One of the beautiful cultural streams that gained momentum and strength during Samudragupta’s reign was the Bhaktimārga (path of devotion) that was pioneered by Sage Nārada. Samudragupta himself was extremely pious, a true Shraddhavan and would immerse himself in devotional music. Although he himself was a worshipper of Vishnu, he built temples dedicated to Shiva with the same love and even participated in Shiva poojan. His chief queen Dattadevi belonged to the Vaishnava dynasty of North India; the second chief queen Divādevi was of the Shaiva dynasty of Kashmir, while the third chief queen Rambhādevi was from the staunch Vaishnava sect of South India. Dharmapala was Samudragupta’s chief advisor on all religious matters in the empire and served as the head of Kundalacharyas. Dharmapala had maintained a highly balanced approach while handling the administrative responsibilities for all religious matters and made temples that were beautiful in every aspect, sacred and socially accepted. The Poojan, Upasana and Sankirtan divisions of these religious places were looked after by Rambhādevi. Under the leadership of Rambhādevi, Samudragupta had established ‘Nārada Sabha’, comprising of scholars and devout worshippers. Dharmapala himself was a staunch supporter of the ‘Nāradiya Bhakti Sutras’. Samudragupta too was of the firm belief that that Bhaktimarg (path of devotion) itself was most beneficial and that there was no need for rigid rituals and complex methods of performing Upāsanas. Accordingly, the ‘Nārada Sabha’ deployed its representatives across the length and breadth of the empire and vigourously promoted and propagated ‘Nāradiya Bhakti’ (Bhakti pioneered by Sage Nārada). Queen Rambhādevi, during the period from Kārtik Ekādashi upto Chaitra Pournimā, used to visit various temples to ensure that their management and functioning were in sync with the ethical value systems as well as with Bhakti.
We have seen earlier that Emperor Samudragupta himself used to perform Upāsana regularly. Moreover, every evening, Dharmapāla used to do Sankirtan based on ‘Nāradiya Bhakti Sutra’ at the ‘Varāha-Nārāyan’ temple located in the capital; and on the day of Ekadashi (the eleventh day of the lunar fortnight) he used to perform Anushthāna (a form of spiritual discipline) by chanting only ‘Om Namo Bhagwaté Vāsudevāya’ in complete silence.
Just as Samudragupta’s reign was a golden age for material progress, so also it was a golden age for the progress of Bhaktimaarga. In fact, the entire Bhāratiya society had achieved prosperity only due to the practice of the righteous path of devotion.
When the ruler himself is replete with ethics and Bhakti and exhorts his subjects to follow these two values, it is only then that the golden age dawns. This is the important conclusion that arises from here.
After establishing his empire, Samudragupta also performed the Ashwamédha Yadnya, but instead of sacrificing the horse, he offered it in the service of God at the main temple located in the capital. This, in itself, was a revolution. Moreover, as Samudragupta and Dharmapalā were the inspiration behind the establishment of ‘Nārada Sabhā’ and ‘Kundalācharya Sabhā’, the rigidly orthodox and worthless religious intellectuals could not oppose the decision, not to perform the sacrifice. The writings of ‘Fa-Hien’, a Chinese traveller, who lived in India during the reign of Samudragupta and his son Vikramāditya (Chandragupta II), also give a detailed account of this glorious period in history. He has not only sung praises of of the manner of governance of the empire, the army and the Amātya Parishad but also of the Shraddhāvān community of Bhārat of that time. In his opinion, such an excellent practice of Dharma was something that was never to be forgotten. He himself was a Buddhist and was greatly influenced by Samudragupta’s tolerance towards all religions. After witnessing the facilities and arrangements made by Samudragupta for the Buddha temples in Gaya and many other Buddhist monasteries, he spoke highly of 'Samudragupta', and called him a ‘truly righteous king’.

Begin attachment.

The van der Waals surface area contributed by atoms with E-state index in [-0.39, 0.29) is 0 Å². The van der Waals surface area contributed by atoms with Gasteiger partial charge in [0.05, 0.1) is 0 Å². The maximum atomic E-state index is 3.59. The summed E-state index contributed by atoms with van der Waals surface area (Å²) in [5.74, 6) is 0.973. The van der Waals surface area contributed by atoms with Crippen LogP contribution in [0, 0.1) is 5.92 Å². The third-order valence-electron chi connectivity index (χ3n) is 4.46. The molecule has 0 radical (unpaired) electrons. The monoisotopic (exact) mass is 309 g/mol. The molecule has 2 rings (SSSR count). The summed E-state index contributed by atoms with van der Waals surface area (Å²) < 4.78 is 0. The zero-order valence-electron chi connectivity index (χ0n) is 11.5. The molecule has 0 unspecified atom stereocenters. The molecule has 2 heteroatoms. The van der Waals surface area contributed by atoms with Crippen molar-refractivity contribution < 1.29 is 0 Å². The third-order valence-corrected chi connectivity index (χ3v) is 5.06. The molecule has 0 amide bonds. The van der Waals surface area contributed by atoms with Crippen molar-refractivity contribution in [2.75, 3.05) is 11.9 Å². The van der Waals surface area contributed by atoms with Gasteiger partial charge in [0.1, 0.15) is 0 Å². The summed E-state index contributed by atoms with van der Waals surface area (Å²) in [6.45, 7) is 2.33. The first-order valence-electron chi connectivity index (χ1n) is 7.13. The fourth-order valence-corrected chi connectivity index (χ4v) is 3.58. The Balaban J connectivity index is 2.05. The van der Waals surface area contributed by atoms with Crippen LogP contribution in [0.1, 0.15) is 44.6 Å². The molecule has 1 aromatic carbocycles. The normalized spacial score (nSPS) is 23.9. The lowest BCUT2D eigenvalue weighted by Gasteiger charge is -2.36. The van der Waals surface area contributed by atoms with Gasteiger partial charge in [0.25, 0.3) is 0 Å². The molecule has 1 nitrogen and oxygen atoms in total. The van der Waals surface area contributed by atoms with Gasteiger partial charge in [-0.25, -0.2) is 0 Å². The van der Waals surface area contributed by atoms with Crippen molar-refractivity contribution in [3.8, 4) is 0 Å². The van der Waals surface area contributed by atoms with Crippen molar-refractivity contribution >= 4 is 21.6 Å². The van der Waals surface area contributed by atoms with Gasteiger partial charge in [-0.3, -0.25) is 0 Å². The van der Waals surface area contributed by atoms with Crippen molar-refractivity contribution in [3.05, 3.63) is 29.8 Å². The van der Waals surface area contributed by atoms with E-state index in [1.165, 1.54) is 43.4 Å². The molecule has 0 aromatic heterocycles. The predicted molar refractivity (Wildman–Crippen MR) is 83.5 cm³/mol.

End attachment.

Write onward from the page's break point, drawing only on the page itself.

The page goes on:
Citizens of his empire were always encouraged to perform religious practices, festivals and pilgrimages and hence they would travel far and wide with pious feelings. As a result, the Bhāratiya society became more and more united.
Purushasukta and Rāmrakshā were regularly chanted in the temples in which all the people participated as and when time permitted. Besides this, the ‘Narad Sabha’ had initiated the practice of chanting the Shiva Panchākshari Stotra after the chanting of Rāmrakshā, and chanting of Rām-Vijaya Mantra of Rāmrakshā in Shiva temples after chanting of Rudra.
It was during this very period that group of devout on pilgrimages came to be known as, ‘Dindi’ and the tradition of hoisting religious flags on every temple and on houses during festivals was initiated.
Indeed, Samudragupta’s reign was prosperous in all respects as it was Ramrajya in the truest sense.
(To be continued…..)
Courtesy: Dainik Pratyaksha
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